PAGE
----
Near the end of shooting Tango, Brando learned that his thirteen-year-old son, Christian, had been kidnapped from his boarding school. It would turn out to be a plot by Brando’s unstable, alcoholic first wife, Anna Kashfi, to keep Brando from gaining custody. Brando hired private detectives, who found the boy under a pile of dirty laundry in a tent in the Mexican desert. It was a sensational incident that set the tone for decades of sensational incidents to follow, many involving his children, and violence or death: there were years of custody fights, lawsuits, divorces, and compulsive womanizing, and in 1990 Christian would shoot and kill the boyfriend of his half-sister, Cheyenne, in Marlon’s home. Marlon whisked Cheyenne, who’d been mentally unstable for years, out of the country to prevent her giving any damning testimony against Christian. He hired a cadre of celebrity lawyers to defend Christian. There were even charges that Marlon tampered with the crime scene. He avoided as long as he could giving his own eye-witness testimony. Christian would eventually be found guilty of manslaughter and sentenced to 10 years in prison. Cheyenne was never the same after the shooting, and after several unsuccessful attempts, committed suicide in 1995. Brando, an absentee parent for so long, pursued his children at the end, just as Paul had pursued Jeanne, and in the end they all got away.

This all matters because as Brando’s personal turmoil began to engulf his professional excellence, he made a movie that’s not about sex, but regret and mistakes. It’s about the opposite of sex. Not connection, but disconnection. Sex in this movie is like a wound. There’s no joy in it. It’s anesthesia and escape. For Paul, it’s ostensibly escape from the despair of his wife’s suicide, but really the suicide is a device. Brando’s pain becomes indistinguishable from Paul’s, and it’s the pain of regret. It’s the pain of a life poorly lived, and of possibilities closing off around him. Jeanne wants to talk, to be found, to create herself, but Paul wants to be lost, to erase his mistakes and missteps, and even his identity. Youth wants to imagine. Age needs to forget.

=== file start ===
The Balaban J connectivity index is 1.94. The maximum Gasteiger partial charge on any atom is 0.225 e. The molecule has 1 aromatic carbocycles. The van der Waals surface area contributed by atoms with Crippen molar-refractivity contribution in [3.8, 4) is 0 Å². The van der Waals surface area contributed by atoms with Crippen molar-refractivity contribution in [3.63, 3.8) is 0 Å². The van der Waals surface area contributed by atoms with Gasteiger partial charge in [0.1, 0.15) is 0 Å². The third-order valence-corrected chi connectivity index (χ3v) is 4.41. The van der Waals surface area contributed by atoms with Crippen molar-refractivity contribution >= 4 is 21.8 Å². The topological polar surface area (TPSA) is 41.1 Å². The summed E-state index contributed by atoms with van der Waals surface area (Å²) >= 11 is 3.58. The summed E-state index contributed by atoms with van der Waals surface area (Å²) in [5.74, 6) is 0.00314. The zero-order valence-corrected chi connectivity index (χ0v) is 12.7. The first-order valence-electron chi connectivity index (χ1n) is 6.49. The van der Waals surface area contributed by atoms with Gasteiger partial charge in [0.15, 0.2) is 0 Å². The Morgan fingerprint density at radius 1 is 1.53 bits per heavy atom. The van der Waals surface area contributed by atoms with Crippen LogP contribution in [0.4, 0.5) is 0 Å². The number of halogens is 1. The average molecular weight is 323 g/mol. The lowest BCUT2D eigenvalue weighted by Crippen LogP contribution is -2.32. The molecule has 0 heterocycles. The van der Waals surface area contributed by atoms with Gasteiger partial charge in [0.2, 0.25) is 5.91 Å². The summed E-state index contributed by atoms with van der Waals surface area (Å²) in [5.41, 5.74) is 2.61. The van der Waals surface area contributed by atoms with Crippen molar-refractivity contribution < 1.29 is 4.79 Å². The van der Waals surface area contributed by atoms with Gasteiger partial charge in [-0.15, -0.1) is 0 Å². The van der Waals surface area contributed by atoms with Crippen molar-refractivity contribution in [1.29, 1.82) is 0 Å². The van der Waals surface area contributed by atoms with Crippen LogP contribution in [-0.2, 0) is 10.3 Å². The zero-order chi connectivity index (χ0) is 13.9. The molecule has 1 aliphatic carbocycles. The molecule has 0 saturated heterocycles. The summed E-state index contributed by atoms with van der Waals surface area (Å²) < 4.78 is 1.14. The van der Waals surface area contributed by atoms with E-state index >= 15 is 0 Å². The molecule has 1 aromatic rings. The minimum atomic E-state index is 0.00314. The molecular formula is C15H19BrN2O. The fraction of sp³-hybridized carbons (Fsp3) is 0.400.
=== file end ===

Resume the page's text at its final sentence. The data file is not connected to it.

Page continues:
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In Tango’s final act, Paul returns, catching up to Jeanne under the same elevated train track where the film began. He’s changed. He’s wearing a blazer and has a boyish vivacity. And he can’t tell Jeanne enough about himself. He wants to be with her. He wants her to come back and live with him at his hotel. He lists his physical ailments, but says he can still fuck; he’s still “a good stick man.”

But it’s all an act. Pledging romantic love, he seems as out of place as he was comfortably at home slumped in the shadows of that filthy apartment. He’s trying to play a young man’s game, but he can’t go back. He’s a pretender and he’s out of options. Like Orson Welles’ Hank Quinlan in Touch of Evil, his future’s all used up.

*  *  *